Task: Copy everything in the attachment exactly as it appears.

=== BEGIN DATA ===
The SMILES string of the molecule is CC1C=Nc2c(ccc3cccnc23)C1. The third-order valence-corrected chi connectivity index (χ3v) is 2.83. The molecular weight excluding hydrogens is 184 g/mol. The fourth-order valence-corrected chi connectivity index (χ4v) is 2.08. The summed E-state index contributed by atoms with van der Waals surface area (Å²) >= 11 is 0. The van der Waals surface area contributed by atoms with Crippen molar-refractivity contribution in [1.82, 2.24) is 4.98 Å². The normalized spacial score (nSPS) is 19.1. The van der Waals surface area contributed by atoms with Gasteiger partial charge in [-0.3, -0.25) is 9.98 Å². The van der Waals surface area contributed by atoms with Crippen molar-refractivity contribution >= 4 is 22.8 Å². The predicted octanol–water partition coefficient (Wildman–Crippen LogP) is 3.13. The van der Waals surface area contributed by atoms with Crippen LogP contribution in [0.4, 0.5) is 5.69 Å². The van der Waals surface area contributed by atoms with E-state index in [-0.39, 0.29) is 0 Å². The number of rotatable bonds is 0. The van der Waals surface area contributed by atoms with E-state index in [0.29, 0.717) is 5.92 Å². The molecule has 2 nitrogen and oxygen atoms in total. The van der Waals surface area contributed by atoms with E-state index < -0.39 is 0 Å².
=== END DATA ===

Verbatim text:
The SMILES string of the molecule is CC1C=Nc2c(ccc3cccnc23)C1. The third-order valence-corrected chi connectivity index (χ3v) is 2.83. The molecular weight excluding hydrogens is 184 g/mol. The fourth-order valence-corrected chi connectivity index (χ4v) is 2.08. The summed E-state index contributed by atoms with van der Waals surface area (Å²) >= 11 is 0. The van der Waals surface area contributed by atoms with Crippen molar-refractivity contribution in [1.82, 2.24) is 4.98 Å². The normalized spacial score (nSPS) is 19.1. The van der Waals surface area contributed by atoms with Gasteiger partial charge in [-0.3, -0.25) is 9.98 Å². The van der Waals surface area contributed by atoms with Crippen molar-refractivity contribution >= 4 is 22.8 Å². The predicted octanol–water partition coefficient (Wildman–Crippen LogP) is 3.13. The van der Waals surface area contributed by atoms with Crippen LogP contribution in [0.4, 0.5) is 5.69 Å². The van der Waals surface area contributed by atoms with E-state index in [-0.39, 0.29) is 0 Å². The number of rotatable bonds is 0. The van der Waals surface area contributed by atoms with E-state index in [0.29, 0.717) is 5.92 Å². The molecule has 2 nitrogen and oxygen atoms in total. The van der Waals surface area contributed by atoms with E-state index < -0.39 is 0 Å².